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ORNAMENT + ABSTRAKTION 2019-03-01T12:36:02+00:00



18 January until 9 March 2019

One hundred years ago in 1919, a year after the end of the first world war, architect Walter Gropius founded a new art school, the Bauhaus, in Weimar, Germany. On the occasion of the school’s centenary, this year sees numerous exhibitions. After two relocations, first to Dessau and then to Berlin, the Bauhaus was banned by the Nazis in 1933. In the 1950s, the former Bauhaus student Max Bill founded the Ulm School of Designin the tradition of the Bauhaus. This would become one of the originators of concrete art. 

In the Bauhaus’s founding manifesto, Walter Gropius wrote: “The ultimate objective of all artistic activities is construction (…).Architects, sculptors, painters… We must all go back to working with our hands.”In 1947, Max Bill formulated his conception of concrete art: “The objective (…) is to develop objects for intellectual and spiritual use (…). Ultimately, concrete art is the pure expression of harmonious measure and law.”

In this age of increasing digitalisation in all areas of our lives, the artists featured in the exhibition Ornament + Abstraktion work with their two hands. The materials they use are textile materials, plastic, wire, cardboard and wood. 

On the one hand, Anja Schwörer’s textile images, stretched on frames in the classic manner, represent the tradition of concrete art, with the focus on rational principles and the clear geometric vocabulary of shapes. On the other, the Asian folding and colouring techniques that the artist uses represent a moment of chance, seeming to represent processes of image creation that could be labelled alchemistic. By means of removal and washing away the dyes, seemingly archaic images come into being, with the coloured, often diamond-shaped areas she applies lying next to and over one another like fragments of weathered time.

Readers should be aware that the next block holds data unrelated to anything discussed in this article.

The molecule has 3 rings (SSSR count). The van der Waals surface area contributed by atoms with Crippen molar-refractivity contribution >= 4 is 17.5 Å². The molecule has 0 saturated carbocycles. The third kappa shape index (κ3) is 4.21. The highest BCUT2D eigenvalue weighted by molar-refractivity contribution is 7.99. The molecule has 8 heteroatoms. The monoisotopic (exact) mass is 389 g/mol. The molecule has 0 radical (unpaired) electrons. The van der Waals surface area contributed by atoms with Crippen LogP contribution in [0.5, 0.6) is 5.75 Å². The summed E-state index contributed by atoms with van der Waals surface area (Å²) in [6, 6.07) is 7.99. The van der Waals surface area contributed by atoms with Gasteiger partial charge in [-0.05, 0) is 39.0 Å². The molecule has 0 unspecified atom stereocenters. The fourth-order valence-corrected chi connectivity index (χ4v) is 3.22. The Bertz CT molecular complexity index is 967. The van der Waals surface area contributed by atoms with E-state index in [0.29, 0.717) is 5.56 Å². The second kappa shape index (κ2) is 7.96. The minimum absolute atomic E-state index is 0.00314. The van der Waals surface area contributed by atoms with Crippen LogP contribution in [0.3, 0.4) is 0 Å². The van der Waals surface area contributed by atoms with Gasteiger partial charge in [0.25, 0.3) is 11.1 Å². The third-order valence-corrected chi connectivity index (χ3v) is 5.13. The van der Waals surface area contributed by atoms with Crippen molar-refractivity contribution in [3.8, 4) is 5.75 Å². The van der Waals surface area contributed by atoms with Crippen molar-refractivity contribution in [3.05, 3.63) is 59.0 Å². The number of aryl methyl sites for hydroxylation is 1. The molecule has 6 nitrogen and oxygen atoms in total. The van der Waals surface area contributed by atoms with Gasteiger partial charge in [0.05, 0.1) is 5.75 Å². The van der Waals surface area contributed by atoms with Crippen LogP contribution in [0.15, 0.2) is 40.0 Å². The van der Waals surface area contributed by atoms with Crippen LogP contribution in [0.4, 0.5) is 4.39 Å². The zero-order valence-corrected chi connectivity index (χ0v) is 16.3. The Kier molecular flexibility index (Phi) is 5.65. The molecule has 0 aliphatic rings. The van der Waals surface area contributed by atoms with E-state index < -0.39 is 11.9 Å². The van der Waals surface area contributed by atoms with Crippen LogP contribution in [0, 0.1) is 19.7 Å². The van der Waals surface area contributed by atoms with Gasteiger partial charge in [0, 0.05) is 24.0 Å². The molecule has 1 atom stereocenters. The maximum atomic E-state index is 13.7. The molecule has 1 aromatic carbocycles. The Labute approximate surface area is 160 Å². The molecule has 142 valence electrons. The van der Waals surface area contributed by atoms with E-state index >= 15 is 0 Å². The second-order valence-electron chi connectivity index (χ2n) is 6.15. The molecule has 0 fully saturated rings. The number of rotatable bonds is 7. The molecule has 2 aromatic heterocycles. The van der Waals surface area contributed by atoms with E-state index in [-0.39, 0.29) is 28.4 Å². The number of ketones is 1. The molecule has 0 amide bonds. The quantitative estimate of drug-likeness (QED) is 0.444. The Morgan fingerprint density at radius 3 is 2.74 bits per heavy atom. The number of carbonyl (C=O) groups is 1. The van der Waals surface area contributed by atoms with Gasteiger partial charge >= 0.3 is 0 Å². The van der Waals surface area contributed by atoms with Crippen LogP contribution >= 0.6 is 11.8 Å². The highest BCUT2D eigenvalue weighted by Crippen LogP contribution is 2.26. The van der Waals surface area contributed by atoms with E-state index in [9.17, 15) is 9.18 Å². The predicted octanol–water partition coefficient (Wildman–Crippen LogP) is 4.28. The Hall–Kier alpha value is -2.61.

Tanja Rochelmeyer is represented by her strongly coloured sculptures and wall paintings, created from transparent plastics. Like Schwörer’s works, her two and three dimensional works realise an abstract spatial experience that doesn’t reference traditional architecture. While searching for a formal sense in the rampant geometric shapes, Rochelmeyer’s architecture remains virtual, at the same time slipping into contradiction. She assembles the individual, previously cut-out elements (which, in the case of her wall paintings are reminiscent of lead glass work in churches) by hand, ensuring that a physically perceivable energy is perceptible and visible. 

Wire is the material used by the Munich-based artist Brigitte Schwacke. As well as her often space-consuming sculptures, the sculptor also creates flat works, whose origins lie in a project started in the late 1990s. Since then, the artist has invited around a hundred people to crochet images of finest wire at A4 size, the size of a standard writing pad. In contrast to materials such as for example wool, no corrections are possible when using wire. Every structure created is irreversible, so that each unintentional error is a chance to become ‘art of the uneven’, and therefore an interplay between the soulfulness of the material (John Cage) and the energy of the person producing it. Brigitte Schwacke places her works a few millimetres in front of the wall. Shadow play and three-dimensionality result, evoking memories of Christian relics, sudaria and shrouds. 

Whereas the exhibition’s female artists deliberately avoid referencing existing architecture, this is precisely what Colin Ardley seeks. So, with and in his sculptures, mostly created from drawing cardboard and thin wooden strips, he tackles the architecture of for example Frank Lloyd Wright. He is interested in the “insight into his spatial thinking and perception in respect of proportions, division of space and the transitions between interior and exterior”. Among others we are showing one work by Ardley, from 2004, almost as a commentary on the very different abstract works of Schwacke, Rochelmeyer and Schwörer. Art without ornament, which leads us to address the ornament that is today found all around us. 

Precisely because this is what it dispenses with.

Opening hours: Tue – Fri: 1 – 6 pm, Sat: 11 am – 3 pm